1972 winner of the Nobel Prize In literature
Heinrich Theodor Böll ( 21 December 1917 – 16 July 1985) was one of Germany’s foremost post-World War II writers. Böll was awarded the Georg Büchner Prize in 1967 and the Nobel Prize for Literature in 1972.
Böll was born in Cologne, Germany, to a Catholic, pacifist family that later opposed the rise of Nazism. He refused to join the Hitler Youth during the 1930s. He was apprenticed to a bookseller before studying German at the University of Cologne. In 1942 he married Annemarie Cech, with whom he would have three sons; she later collaborated with him on a number of different translations of English and American literature into German that he produced over the years. Conscripted into the Wehrmacht, he served in Poland, France, Romania, Hungary and the Soviet Union, and was wounded four times (as well as contracting typhoid fever) before being captured by Americans in April 1945 and sent to a prisoner-of-war camp.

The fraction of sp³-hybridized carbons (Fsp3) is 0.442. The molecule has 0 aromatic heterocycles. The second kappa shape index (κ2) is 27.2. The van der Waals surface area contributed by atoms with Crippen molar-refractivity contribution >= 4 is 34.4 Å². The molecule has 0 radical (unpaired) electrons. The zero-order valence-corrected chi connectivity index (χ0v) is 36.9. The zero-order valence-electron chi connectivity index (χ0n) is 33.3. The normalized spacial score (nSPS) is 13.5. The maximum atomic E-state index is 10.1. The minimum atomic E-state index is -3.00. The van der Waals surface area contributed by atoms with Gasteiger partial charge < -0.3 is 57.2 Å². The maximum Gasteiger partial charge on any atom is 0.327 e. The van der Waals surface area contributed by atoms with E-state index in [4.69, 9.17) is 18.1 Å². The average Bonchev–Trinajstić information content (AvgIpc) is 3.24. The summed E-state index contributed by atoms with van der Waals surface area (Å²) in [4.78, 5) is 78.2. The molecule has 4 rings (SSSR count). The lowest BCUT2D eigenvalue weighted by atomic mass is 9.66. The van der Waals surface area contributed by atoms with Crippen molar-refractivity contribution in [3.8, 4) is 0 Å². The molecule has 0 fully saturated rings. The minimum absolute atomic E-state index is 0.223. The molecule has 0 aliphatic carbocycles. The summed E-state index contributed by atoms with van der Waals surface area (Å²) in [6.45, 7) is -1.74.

After the war he returned to Cologne and began working in his family’s cabinet shop and, for one year, worked in a municipal statistical bureau, an experience which he did not enjoy and which he left in order to take the risk of becoming a writer instead.
Böll became a full-time writer at the age of 30. His first novel, Der Zug war pünktlich (The Train Was on Time), was published in 1949. He was invited to the 1949 meeting of the Group 47 circle of German authors and his work was deemed to be the best presented in 1951.
Many other novels, short stories, radio plays and essay collections followed.